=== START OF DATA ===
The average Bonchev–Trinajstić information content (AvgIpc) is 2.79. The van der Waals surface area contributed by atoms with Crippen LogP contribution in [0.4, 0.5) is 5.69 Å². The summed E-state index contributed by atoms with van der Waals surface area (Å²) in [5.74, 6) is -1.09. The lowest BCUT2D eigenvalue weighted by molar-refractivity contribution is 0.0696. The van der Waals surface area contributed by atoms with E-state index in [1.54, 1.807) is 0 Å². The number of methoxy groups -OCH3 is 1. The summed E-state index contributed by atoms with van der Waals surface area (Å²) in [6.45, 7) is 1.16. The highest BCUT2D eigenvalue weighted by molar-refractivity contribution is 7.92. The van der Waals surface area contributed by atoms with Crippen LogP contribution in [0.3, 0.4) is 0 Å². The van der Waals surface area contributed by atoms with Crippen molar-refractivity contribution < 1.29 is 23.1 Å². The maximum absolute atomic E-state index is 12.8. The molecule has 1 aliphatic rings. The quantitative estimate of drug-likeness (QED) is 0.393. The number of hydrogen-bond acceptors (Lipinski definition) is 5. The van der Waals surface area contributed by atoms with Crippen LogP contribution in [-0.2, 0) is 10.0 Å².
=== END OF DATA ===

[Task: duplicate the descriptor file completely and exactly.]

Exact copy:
The average Bonchev–Trinajstić information content (AvgIpc) is 2.79. The van der Waals surface area contributed by atoms with Crippen LogP contribution in [0.4, 0.5) is 5.69 Å². The summed E-state index contributed by atoms with van der Waals surface area (Å²) in [5.74, 6) is -1.09. The lowest BCUT2D eigenvalue weighted by molar-refractivity contribution is 0.0696. The van der Waals surface area contributed by atoms with E-state index in [1.54, 1.807) is 0 Å². The number of methoxy groups -OCH3 is 1. The summed E-state index contributed by atoms with van der Waals surface area (Å²) in [6.45, 7) is 1.16. The highest BCUT2D eigenvalue weighted by molar-refractivity contribution is 7.92. The van der Waals surface area contributed by atoms with Crippen LogP contribution in [0.3, 0.4) is 0 Å². The van der Waals surface area contributed by atoms with Crippen molar-refractivity contribution < 1.29 is 23.1 Å². The maximum absolute atomic E-state index is 12.8. The molecule has 1 aliphatic rings. The quantitative estimate of drug-likeness (QED) is 0.393. The number of hydrogen-bond acceptors (Lipinski definition) is 5. The van der Waals surface area contributed by atoms with Crippen LogP contribution in [-0.2, 0) is 10.0 Å².